Antivirus programs operate at the file level, that is, on every filesystem access (open, read, write, etc) they intercede on the request and filter it according to their various rules. For example, checking the contents of the file for viral signatures if it's an executable.
Virtual Machine hosts operate at the cpu level, that is they intercede on their Guest OS's when the OS does something that is very low level and needs to be emulated to preserve the state of the VM. The Host VM software is oblivious to the actual operation of the Guest OS, and operates simply to continue the illusion that the Guest OS is running on real hardware (this isn't strictly true, various tools exists to allow the Guest OS access to the Host OS, VMWare tools drivers for example).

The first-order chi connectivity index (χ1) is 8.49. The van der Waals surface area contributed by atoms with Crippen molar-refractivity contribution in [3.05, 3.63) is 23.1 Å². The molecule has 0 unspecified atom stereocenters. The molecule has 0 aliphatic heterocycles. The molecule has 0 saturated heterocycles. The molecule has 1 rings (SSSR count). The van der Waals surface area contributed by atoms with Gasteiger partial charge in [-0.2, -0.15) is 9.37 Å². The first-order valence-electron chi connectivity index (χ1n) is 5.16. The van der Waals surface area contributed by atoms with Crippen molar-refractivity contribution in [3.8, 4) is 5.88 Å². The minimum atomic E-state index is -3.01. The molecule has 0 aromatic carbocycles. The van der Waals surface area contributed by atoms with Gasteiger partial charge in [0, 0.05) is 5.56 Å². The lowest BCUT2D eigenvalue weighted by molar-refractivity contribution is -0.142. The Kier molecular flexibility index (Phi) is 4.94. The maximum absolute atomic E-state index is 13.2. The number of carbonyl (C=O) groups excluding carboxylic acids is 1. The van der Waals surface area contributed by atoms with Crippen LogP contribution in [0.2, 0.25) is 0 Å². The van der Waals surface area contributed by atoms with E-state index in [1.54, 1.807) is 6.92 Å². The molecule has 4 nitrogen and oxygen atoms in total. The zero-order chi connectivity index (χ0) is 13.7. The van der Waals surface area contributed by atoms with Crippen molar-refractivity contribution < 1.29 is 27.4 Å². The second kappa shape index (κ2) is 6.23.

The only way for this to work would be a driver loaded in the Guest OS that delegated control on each access to the Host VM and from there to a user space AV program running on the host. The result of those operations would have to be propagated back into the Guest OS to be applied by it's OS to avoid corruption from the Guest and the Host modifying the disk structures concurrently.
So, at the end of the day you would have one copy of your AV software running external to the Guest OS, but having to communicate with all of them (in a very complicated manor) to achieve what a traditional AV solution would do.
We haven't even touched on dealing with running multiple heterogeneous OS's on the same Host VM, upgrades to this shared AV service, VM migration between physical hosts, etc.
I doubt that the solution above would prove to be as performant as a traditional AV service running inside the Guest OS. What was your motivation for asking this question ?